Other bills to abolish the monument were introduced between 1945 and 1947 but none passed. Increases in tourism money following the end of World War II has been cited as a cause of the change in local attitudes. A move to merge the monument into an enlarged park gained steam and by April, 1949, interested parties gathered in the Senate Appropriation Committee chambers to finalize a compromise. The Rockefeller lands were finally transferred from private to public ownership on December 16, 1949, when they were added to the monument. A bill merging most of Jackson Hole National Monument (except for its southern extent, which was added to the National Elk Refuge) into Grand Teton National Park was signed into law by President Harry S. Truman on September 14, 1950. One concession in the law modified the Antiquities Act, limiting the future power of a president to proclaim National Monuments in Wyoming. The scenic highway that extends from the northern border of Grand Teton National Park to the southern entrance of Yellowstone National Park was named the John D. Rockefeller, Jr. Memorial Parkway to recognize Rockefeller’s contribution to protecting the area. In 2001, the Rockefellers donated their Jackson Hole retreat, the JY Ranch, to the national park for the establishment of the Laurance S. Rockefeller Preserve, dedicated on June 21, 2008.

Feb 26

Six In The Morning

On Sunday

Report: Afghan police officer sought in US slayings

 By NBC News, msnbc.com and news services

A police intelligence officer was the “main suspect” in the alarmingly brazen killing of two senior U.S. Army officers at Afghanistan’s Interior Ministry, sources told BBC News on Sunday.

Abdul Saboor, 25, fled the ministry after the slayings on Saturday, counter-terrorism officials told the BBC. His family home in Parwan province in the northeast of the country had been raided and his family in Kabul detained, the BBC reported.

A gunman shot dead two American military officials – a lieutenant colonel and a major – inside the heavily guarded ministry in the center of the capital as protests raged across the country for a fifth day over the burning of the Muslim holy book at a NATO base.




Sunday’s Headlines:

Bin Laden’s last refuge is razed in the dead of night

Bloodbath on eve of Syria’s referendum

Nelson Mandela: SA prepares for the day it fears most

Ordinary Russians train to observe presidential vote

War of 1812 bicentennial is a big deal – in Canada

Feb 26

Cartnoon

Clean Bill of Health, Season 3, Episode 7

Just a reminder that at 12:30 pm I’ll be posting the Daytona 500 Open Thread over on The Stars Hollow Gazette.

Update: Rained out.  Noon tomorrow (80% chance of Thunderstorms).

Feb 26

Linsanity

It’s a pretty busy day (and week).  You may not be aware that today is also the NBA All-Star Game.

Feb 26

Late Night Karaoke

Feb 26

Health and Fitness News

Welcome to the Health and Fitness weekly diary which is cross-posted from The Stars Hollow Gazette. It is open for discussion about health related issues including diet, exercise, health and health care issues, as well as, tips on what you can do when there is a medical emergency. Also an opportunity to share and exchange your favorite healthy recipes.

Questions are encouraged and I will answer to the best of my ability. If I can’t, I will try to steer you in the right direction. Naturally, I cannot give individual medical advice for personal health issues. I can give you information about medical conditions and the current treatments available.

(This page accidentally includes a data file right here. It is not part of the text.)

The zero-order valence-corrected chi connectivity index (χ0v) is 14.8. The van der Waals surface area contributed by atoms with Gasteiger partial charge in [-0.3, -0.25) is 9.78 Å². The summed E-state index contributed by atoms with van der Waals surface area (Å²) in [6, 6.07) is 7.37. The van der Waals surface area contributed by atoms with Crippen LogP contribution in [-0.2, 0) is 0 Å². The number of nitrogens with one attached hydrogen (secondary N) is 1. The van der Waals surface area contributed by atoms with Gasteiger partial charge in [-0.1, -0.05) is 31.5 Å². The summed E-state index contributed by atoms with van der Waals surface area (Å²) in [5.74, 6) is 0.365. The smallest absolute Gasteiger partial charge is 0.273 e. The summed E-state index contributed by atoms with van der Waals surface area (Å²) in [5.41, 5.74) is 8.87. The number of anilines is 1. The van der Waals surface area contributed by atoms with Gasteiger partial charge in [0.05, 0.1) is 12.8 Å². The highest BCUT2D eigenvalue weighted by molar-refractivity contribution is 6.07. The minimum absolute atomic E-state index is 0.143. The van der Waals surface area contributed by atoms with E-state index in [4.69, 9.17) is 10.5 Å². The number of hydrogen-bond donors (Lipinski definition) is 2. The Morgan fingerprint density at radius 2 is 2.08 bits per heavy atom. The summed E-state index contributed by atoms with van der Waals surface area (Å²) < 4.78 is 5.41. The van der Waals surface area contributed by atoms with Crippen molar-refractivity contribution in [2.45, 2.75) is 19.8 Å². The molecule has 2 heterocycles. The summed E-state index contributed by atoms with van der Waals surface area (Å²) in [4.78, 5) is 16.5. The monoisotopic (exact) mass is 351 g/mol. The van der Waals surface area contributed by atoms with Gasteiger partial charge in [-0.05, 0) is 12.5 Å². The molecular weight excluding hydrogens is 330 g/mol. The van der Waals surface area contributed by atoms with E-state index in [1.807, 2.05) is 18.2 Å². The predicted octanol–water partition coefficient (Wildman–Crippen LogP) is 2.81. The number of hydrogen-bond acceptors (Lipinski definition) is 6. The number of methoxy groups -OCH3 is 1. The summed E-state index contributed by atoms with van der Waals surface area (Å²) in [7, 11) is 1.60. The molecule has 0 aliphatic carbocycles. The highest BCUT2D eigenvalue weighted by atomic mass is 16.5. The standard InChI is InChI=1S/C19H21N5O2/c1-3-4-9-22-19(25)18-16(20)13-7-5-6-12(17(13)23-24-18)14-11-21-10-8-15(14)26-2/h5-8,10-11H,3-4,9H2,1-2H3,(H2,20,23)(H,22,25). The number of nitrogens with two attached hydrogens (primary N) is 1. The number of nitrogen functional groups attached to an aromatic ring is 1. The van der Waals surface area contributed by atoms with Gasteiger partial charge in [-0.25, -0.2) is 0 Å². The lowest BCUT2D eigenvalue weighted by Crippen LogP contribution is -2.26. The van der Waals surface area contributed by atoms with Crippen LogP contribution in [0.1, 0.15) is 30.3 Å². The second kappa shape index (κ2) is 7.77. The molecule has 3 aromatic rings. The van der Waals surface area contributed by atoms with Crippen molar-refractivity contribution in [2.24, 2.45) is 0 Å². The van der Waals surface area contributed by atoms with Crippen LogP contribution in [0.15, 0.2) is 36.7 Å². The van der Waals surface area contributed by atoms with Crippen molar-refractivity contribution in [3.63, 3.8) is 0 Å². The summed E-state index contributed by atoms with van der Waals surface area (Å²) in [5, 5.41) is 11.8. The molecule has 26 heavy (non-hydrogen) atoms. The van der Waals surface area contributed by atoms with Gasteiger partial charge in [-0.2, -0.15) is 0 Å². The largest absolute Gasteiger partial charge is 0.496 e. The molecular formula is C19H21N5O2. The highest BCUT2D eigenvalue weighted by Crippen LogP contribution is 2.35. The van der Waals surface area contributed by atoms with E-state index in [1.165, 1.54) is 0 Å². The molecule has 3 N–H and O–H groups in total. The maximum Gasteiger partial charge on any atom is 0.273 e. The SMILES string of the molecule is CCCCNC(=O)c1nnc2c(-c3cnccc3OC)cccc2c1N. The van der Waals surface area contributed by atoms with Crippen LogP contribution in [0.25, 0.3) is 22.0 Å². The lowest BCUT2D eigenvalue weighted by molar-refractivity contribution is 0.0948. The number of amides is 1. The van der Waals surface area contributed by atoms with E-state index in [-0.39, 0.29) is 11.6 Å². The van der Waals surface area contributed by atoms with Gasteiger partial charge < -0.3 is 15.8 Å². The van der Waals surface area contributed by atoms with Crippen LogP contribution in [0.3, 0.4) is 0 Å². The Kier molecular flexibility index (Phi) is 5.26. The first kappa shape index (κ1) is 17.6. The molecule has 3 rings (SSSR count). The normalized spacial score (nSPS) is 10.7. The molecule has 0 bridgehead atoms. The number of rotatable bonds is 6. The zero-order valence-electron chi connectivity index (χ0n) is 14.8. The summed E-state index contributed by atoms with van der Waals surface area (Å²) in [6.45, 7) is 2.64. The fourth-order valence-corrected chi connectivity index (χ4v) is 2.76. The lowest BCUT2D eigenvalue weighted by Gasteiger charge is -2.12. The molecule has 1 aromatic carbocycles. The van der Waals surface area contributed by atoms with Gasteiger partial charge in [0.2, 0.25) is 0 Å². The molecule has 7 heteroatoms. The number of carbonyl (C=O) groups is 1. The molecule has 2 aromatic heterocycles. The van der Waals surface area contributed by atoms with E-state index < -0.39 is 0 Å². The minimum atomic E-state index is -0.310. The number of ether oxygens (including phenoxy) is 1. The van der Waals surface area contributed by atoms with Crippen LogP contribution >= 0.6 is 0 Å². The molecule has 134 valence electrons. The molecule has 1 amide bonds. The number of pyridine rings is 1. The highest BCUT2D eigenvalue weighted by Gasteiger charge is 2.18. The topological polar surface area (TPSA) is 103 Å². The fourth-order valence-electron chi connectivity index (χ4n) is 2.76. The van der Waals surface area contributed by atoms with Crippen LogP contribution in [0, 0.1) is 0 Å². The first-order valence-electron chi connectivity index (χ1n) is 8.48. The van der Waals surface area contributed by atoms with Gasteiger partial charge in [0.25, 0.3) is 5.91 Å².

You can now find past Health and Fitness News diaries here and on the right hand side of the Front Page.

Bibimbap: Rice Takes a Trip to Korea

Photobucket Pictures, Images and Photos

In traditional bibimbap, a large serving of rice is placed in the center of a hot bowl and surrounded with small amounts of meat – usually beef – and seasoned vegetables that include a mixture of cultivated vegetables (cucumber, carrot, daikon or turnips, spinach, lettuce, mushrooms) and wild items like fiddlehead ferns and reconstituted dried toraji (bellflower roots). A fried egg is often placed on top of the rice, and diners stir everything together. In Jeonju, which along with Jinju and Tongyeong is famous for its bibimbap, special stone bowls are used for the dish. They are coated with sesame oil and heated until very hot so that when the rice is placed in them, a crust forms on the bottom. The egg is broken onto the hot rice and cooks as it is stirred in.

Bibimbap With Beef, Winter Squash, Spinach and Cucumber

Beef is the most typical meat served with bibimbap. It’s marinated and quickly seared in a hot wok or frying pan.

Bibimbap With Chicken, Broccoli Rabe, Mushrooms and Turnip

This dish focuses on hearty grains and assertive vegetables, so one chicken breast is all it takes to feed a family.

Bibimbap With Clams, Kale, Daikon and Carrots

The clams’ briny broth seasons the rice in this light and flavorful dish.

Bibimbap With Tofu, Cucumbers, Spinach, Shiitakes and Carrots

This cross-cultural dish borrows from Japanese tradition for the tofu marinade.

Bibimbap With Tuna, Sweet Potato, Broccoli Rabe or Kale, and Lettuce

Tuna steaks, sliced thinly after cooking, are a vehicle for a traditional Korean marinade.

Feb 26

Health and Fitness News

Welcome to the Health and Fitness News, a weekly diary which is cross-posted from The Stars Hollow Gazette. It is open for discussion about health related issues including diet, exercise, health and health care issues, as well as, tips on what you can do when there is a medical emergency. Also an opportunity to share and exchange your favorite healthy recipes.

Questions are encouraged and I will answer to the best of my ability. If I can’t, I will try to steer you in the right direction. Naturally, I cannot give individual medical advice for personal health issues. I can give you information about medical conditions and the current treatments available.

You can now find past Health and Fitness News diaries here and on the right hand side of the Front Page.